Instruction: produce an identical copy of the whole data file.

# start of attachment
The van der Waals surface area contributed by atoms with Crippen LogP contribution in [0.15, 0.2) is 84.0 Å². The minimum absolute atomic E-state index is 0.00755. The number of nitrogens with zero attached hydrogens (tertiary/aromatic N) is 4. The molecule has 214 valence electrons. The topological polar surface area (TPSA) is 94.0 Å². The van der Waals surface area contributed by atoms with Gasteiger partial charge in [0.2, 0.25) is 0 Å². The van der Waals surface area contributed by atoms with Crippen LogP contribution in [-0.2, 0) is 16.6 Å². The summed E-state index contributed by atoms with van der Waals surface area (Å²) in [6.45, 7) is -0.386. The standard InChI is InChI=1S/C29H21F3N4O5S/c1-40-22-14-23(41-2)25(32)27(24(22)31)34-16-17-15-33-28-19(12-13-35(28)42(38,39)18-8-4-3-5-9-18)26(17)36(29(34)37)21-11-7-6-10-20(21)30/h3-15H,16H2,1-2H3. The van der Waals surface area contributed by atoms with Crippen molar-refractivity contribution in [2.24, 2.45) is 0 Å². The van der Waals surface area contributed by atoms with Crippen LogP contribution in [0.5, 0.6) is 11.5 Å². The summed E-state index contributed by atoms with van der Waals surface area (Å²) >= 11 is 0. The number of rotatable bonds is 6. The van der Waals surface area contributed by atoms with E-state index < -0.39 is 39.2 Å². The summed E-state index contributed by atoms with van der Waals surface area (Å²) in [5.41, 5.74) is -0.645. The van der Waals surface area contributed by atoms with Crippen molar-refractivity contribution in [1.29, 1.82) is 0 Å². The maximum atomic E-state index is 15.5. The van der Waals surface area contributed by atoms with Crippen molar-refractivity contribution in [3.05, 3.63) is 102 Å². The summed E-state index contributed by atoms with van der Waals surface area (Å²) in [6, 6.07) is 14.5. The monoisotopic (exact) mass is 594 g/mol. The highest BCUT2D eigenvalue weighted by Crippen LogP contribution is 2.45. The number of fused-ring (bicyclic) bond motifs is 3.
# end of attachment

The van der Waals surface area contributed by atoms with Crippen LogP contribution in [0.15, 0.2) is 84.0 Å². The minimum absolute atomic E-state index is 0.00755. The number of nitrogens with zero attached hydrogens (tertiary/aromatic N) is 4. The molecule has 214 valence electrons. The topological polar surface area (TPSA) is 94.0 Å². The van der Waals surface area contributed by atoms with Gasteiger partial charge in [0.2, 0.25) is 0 Å². The van der Waals surface area contributed by atoms with Crippen LogP contribution in [-0.2, 0) is 16.6 Å². The summed E-state index contributed by atoms with van der Waals surface area (Å²) in [6.45, 7) is -0.386. The standard InChI is InChI=1S/C29H21F3N4O5S/c1-40-22-14-23(41-2)25(32)27(24(22)31)34-16-17-15-33-28-19(12-13-35(28)42(38,39)18-8-4-3-5-9-18)26(17)36(29(34)37)21-11-7-6-10-20(21)30/h3-15H,16H2,1-2H3. The van der Waals surface area contributed by atoms with Crippen molar-refractivity contribution in [2.24, 2.45) is 0 Å². The van der Waals surface area contributed by atoms with Crippen LogP contribution in [0.5, 0.6) is 11.5 Å². The summed E-state index contributed by atoms with van der Waals surface area (Å²) >= 11 is 0. The number of rotatable bonds is 6. The van der Waals surface area contributed by atoms with E-state index < -0.39 is 39.2 Å². The summed E-state index contributed by atoms with van der Waals surface area (Å²) in [5.41, 5.74) is -0.645. The van der Waals surface area contributed by atoms with Crippen molar-refractivity contribution in [1.29, 1.82) is 0 Å². The maximum atomic E-state index is 15.5. The van der Waals surface area contributed by atoms with Crippen molar-refractivity contribution in [3.05, 3.63) is 102 Å². The summed E-state index contributed by atoms with van der Waals surface area (Å²) in [6, 6.07) is 14.5. The monoisotopic (exact) mass is 594 g/mol. The highest BCUT2D eigenvalue weighted by Crippen LogP contribution is 2.45. The number of fused-ring (bicyclic) bond motifs is 3.